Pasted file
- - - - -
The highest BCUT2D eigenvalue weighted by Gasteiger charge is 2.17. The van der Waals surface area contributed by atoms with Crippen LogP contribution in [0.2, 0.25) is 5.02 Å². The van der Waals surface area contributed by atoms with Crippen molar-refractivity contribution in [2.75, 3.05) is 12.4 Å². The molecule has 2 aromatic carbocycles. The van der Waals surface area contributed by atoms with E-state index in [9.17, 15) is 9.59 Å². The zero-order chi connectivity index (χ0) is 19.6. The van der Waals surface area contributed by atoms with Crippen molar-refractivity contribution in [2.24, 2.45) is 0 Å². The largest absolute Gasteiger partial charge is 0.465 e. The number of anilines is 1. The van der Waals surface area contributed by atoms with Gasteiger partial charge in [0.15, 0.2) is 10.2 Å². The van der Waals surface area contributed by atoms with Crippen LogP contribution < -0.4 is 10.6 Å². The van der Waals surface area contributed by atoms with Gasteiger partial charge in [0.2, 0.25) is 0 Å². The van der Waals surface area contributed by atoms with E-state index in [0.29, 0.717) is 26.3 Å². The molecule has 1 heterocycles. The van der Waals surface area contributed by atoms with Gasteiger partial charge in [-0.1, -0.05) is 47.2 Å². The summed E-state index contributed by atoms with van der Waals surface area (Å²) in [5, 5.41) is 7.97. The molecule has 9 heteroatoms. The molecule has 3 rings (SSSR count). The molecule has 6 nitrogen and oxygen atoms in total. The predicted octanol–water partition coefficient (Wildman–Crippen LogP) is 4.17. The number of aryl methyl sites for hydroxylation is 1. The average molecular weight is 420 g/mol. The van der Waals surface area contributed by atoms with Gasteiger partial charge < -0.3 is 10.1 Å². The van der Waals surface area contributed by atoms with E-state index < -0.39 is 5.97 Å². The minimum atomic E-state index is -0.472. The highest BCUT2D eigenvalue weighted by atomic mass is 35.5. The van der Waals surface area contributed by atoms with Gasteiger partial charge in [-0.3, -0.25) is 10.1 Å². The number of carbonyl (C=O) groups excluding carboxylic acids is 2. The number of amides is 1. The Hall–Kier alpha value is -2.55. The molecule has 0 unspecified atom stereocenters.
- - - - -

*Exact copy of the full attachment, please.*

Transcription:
The highest BCUT2D eigenvalue weighted by Gasteiger charge is 2.17. The van der Waals surface area contributed by atoms with Crippen LogP contribution in [0.2, 0.25) is 5.02 Å². The van der Waals surface area contributed by atoms with Crippen molar-refractivity contribution in [2.75, 3.05) is 12.4 Å². The molecule has 2 aromatic carbocycles. The van der Waals surface area contributed by atoms with E-state index in [9.17, 15) is 9.59 Å². The zero-order chi connectivity index (χ0) is 19.6. The van der Waals surface area contributed by atoms with Crippen molar-refractivity contribution in [2.24, 2.45) is 0 Å². The largest absolute Gasteiger partial charge is 0.465 e. The number of anilines is 1. The van der Waals surface area contributed by atoms with Gasteiger partial charge in [0.15, 0.2) is 10.2 Å². The van der Waals surface area contributed by atoms with Crippen LogP contribution < -0.4 is 10.6 Å². The van der Waals surface area contributed by atoms with Gasteiger partial charge in [0.2, 0.25) is 0 Å². The van der Waals surface area contributed by atoms with E-state index in [0.29, 0.717) is 26.3 Å². The molecule has 1 heterocycles. The van der Waals surface area contributed by atoms with Gasteiger partial charge in [-0.1, -0.05) is 47.2 Å². The summed E-state index contributed by atoms with van der Waals surface area (Å²) in [5, 5.41) is 7.97. The molecule has 9 heteroatoms. The molecule has 3 rings (SSSR count). The molecule has 6 nitrogen and oxygen atoms in total. The predicted octanol–water partition coefficient (Wildman–Crippen LogP) is 4.17. The number of aryl methyl sites for hydroxylation is 1. The average molecular weight is 420 g/mol. The van der Waals surface area contributed by atoms with Gasteiger partial charge < -0.3 is 10.1 Å². The van der Waals surface area contributed by atoms with E-state index < -0.39 is 5.97 Å². The minimum atomic E-state index is -0.472. The highest BCUT2D eigenvalue weighted by atomic mass is 35.5. The van der Waals surface area contributed by atoms with Gasteiger partial charge in [-0.3, -0.25) is 10.1 Å². The number of carbonyl (C=O) groups excluding carboxylic acids is 2. The number of amides is 1. The Hall–Kier alpha value is -2.55. The molecule has 0 unspecified atom stereocenters.